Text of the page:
On the issue of human rights in Uganda, which were not inbuilt in the design of the Blueprint, we should remember that the regime gave the impression that it was serious as far as defending and upholding every type of right in the country. We saw this in the design of the original Uganda Constitution 1995.
The Preamble of the Uganda Constitution 1995 states:
WE THE PEOPLE OF UGANDA: Recalling our history which has been characterised by political and constitutional instability; Recognising our struggles against the forces of tyranny, oppression and exploitation; Committed to building a better future by establishing a socio-economic and political order through a popular and durable national Constitution based on the principles of unity, peace, equality, democracy, freedom, social justice and progress…….
A video below shows Ugandan journalists narrating the ordeal of human rights abuse in their country
People’s sovereignty is emphasized in Chapter 1 of the constitution, which among other things states that All power belongs to the people who shall exercise their sovereignty in accordance with this Constitution. There is no doubt that the people’s right to sovereignty is consummated by the diminishing State, with the ultimate aim of making the Institution of President the exclusive sovereign.
Article 2 on the Supremacy of the Constitution, states among other things that “This Constitution is the supreme law of Uganda and shall have binding force all authorities and persons throughout Uganda”. However, although the NRM functionaries, like the late Noble Mayombo, repeatedly told Ugandans that the Constitution would stand the test of time, our constitutional history or experience since 1995 has shown that the Constitution is repeatedly adulterated to serve the interests of the regime by freeing it from the scrutiny of the people. This has undermined the right of Ugandans to be governed or ruled constitutionally.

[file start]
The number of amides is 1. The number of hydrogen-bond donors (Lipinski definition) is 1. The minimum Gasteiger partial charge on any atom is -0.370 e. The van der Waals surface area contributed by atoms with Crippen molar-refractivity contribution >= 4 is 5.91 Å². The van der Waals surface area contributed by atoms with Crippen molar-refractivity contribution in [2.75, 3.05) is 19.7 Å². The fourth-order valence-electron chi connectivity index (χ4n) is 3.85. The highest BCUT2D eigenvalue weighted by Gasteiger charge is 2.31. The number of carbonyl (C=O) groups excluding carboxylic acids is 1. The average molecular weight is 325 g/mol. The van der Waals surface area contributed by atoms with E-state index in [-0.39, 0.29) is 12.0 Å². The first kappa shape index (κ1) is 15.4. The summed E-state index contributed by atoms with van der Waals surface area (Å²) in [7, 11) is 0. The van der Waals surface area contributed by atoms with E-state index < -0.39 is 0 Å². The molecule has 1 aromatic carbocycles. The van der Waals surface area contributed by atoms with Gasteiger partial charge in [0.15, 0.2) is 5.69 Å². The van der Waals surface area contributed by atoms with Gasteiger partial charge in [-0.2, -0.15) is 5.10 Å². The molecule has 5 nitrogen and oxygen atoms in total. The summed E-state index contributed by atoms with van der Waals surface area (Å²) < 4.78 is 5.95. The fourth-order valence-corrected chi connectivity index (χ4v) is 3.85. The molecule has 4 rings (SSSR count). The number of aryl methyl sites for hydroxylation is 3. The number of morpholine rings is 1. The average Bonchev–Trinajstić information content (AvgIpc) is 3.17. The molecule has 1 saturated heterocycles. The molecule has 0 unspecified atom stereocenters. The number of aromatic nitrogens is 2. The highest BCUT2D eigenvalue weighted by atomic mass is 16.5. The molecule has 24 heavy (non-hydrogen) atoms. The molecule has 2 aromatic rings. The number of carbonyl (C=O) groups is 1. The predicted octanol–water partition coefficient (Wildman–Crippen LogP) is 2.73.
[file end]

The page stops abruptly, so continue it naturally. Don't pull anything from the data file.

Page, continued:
Although Article 5 of the Constitution states, among other things, that Uganda is one Sovereign State and a Republic, the country is being governed as if it belongs to the ruling family. All effort is being made by power to sow seeds of hereditary politics with the ultimate aim of building a dynasty not only Uganda but the whole of the Great Lakes region. Republicanism is now a myth. The country is like a mega-monarchy, with small monarchy-like entities purposely reduced to cultural institutions to disempower them politically and remove the right of identity from the indigenous peoples.

Uganda’s Parliament, due to the numerical overwhelming number of the ruling party members, the president firmly put the parliament under his control to the extent that he can order them to do what he wants. In a few instances where parliament tried to go against his will, dire consequences have befallen them. In 2017, the president ordered the army to invade parliament and beat up members of parliament who were against lifting age limit cap form the constitution.